3. Morgan, J., who delivered a short judgment, said this:
It is clear that the whole of the necessary ceremonies have not been performed (witnesses not having been duly invoked) and that there is, therefore, no right of pre-emption.
4. The point, therefore, which appears from these two judgments directly arose for decision in 1864 and was decided against the contention of the appellant. The question also arose recently in this Court in Abdul Rahim v. Tufan Gazi : AIR1928Cal584 and Mukerji, J., who delivered the judgment with which Cuming, J. agreed came to the conclusion that the invocation of witnesses was an essential part of the ceremony of talab-i-ishad. In arriving at this conclusion the learned Judges referred to some of the authorities on Mahomedan law and, in particular, to a passage from Ameer Ali on Mahomedan law to the following effect:
Such a person bought such a property (sufficiently indicating the same) of which I am the Shaft; I have already claimed my right of Shufa and now again claim it, be therefore witness thereof.
5. After quoting this passage the learned Judges said this:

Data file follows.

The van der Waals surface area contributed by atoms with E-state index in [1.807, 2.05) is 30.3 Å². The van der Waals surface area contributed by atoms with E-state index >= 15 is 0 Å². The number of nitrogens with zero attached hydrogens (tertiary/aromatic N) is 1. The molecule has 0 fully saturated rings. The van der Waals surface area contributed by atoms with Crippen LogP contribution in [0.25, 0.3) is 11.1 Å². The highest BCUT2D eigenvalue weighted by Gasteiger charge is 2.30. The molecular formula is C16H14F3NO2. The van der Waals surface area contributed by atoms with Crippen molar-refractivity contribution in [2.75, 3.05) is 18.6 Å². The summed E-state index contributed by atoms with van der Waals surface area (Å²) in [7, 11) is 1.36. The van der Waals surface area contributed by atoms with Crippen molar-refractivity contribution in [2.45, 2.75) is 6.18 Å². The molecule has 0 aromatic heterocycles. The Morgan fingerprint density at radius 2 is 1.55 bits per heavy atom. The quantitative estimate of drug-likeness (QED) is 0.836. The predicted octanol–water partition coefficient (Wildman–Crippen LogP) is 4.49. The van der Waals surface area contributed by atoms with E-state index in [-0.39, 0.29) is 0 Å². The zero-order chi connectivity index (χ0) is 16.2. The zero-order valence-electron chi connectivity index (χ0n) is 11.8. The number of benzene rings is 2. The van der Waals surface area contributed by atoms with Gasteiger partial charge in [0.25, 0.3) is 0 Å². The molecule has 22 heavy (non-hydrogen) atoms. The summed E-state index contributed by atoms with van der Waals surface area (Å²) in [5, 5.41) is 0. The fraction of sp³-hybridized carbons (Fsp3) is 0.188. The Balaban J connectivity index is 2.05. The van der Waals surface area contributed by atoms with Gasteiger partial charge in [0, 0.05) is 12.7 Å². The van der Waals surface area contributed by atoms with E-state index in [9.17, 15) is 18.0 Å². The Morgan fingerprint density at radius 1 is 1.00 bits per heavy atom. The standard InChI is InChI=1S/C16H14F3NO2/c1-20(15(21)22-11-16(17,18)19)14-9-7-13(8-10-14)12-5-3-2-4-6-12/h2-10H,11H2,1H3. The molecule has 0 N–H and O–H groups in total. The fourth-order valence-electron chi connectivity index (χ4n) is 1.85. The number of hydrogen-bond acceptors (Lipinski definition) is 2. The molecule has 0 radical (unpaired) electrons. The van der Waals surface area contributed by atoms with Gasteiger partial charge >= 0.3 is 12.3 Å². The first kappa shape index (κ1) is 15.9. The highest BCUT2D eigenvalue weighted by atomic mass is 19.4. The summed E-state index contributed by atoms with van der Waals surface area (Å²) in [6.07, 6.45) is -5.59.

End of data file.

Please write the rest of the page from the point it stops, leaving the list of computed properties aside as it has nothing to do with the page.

The last word or words to that effect must be Said even where the two demands are combined into one. The importance of this invocation as an essential part of the ceremony has been impliedly recognized in several cases amongst which reference may be made to Jadu Singh v. Raj Kumar (1870) 4 Beng LR. A C 171, and Rarn Dular Misser v. Jhumack Lal (1872) 8 Beng LR 455. This part of the ceremony being admittedly absent, even in respect of the demand that has been proved in plaintiff's favour by their witness 3, the plaintiff cannot possibly succeed under the Mahomedan law on which they rely.
6. Following the early Bengal cases it appears that the High Court of Allahabad in an earlier decision in Ganga Prasad v. Ajudhia Prasad (1905) 28 All 24 came to the conclusion that the invocation of witnesses after uttering the words mentioned 'be ye witness thereof was essential to establish the talab-i-ishad ceremony. It is true that in a recent decision Sulaiman, J. and King, J. took a different: view which is directly contrary to the view in Ganga Prasad v. Ajudhia Prasad (1905) 28 All 24. In these matters, as has been pointed out by Sir Barnes Peacock in the Pull Bench case of Fakir Rawot v. Sheikh Ernambaksh (1863) Beng LR Sup. Vol. 35:
The assertion of the right by suit must always be preceded by an observance of the preliminary forms prescribed in the Mahomedan law, which forms appear to have been invariably observed and insisted on through the whole of the cases from the earliest time of which we have record.
7. This passage is quoted with approval in the decision of their Lordships of the Judicial Committee of the Privy Council in the case of Jadu Lal Sahu v. Janki Koer (1912) 39 Cal 915 at p. 921. In view of the unanimous opinion entertained by this Court with reference to the requisites of the talab-i-ishad we are of opinion that the view taken by Edgley, J. is right and that this appeal must be dismissed with costs.
8. I agree.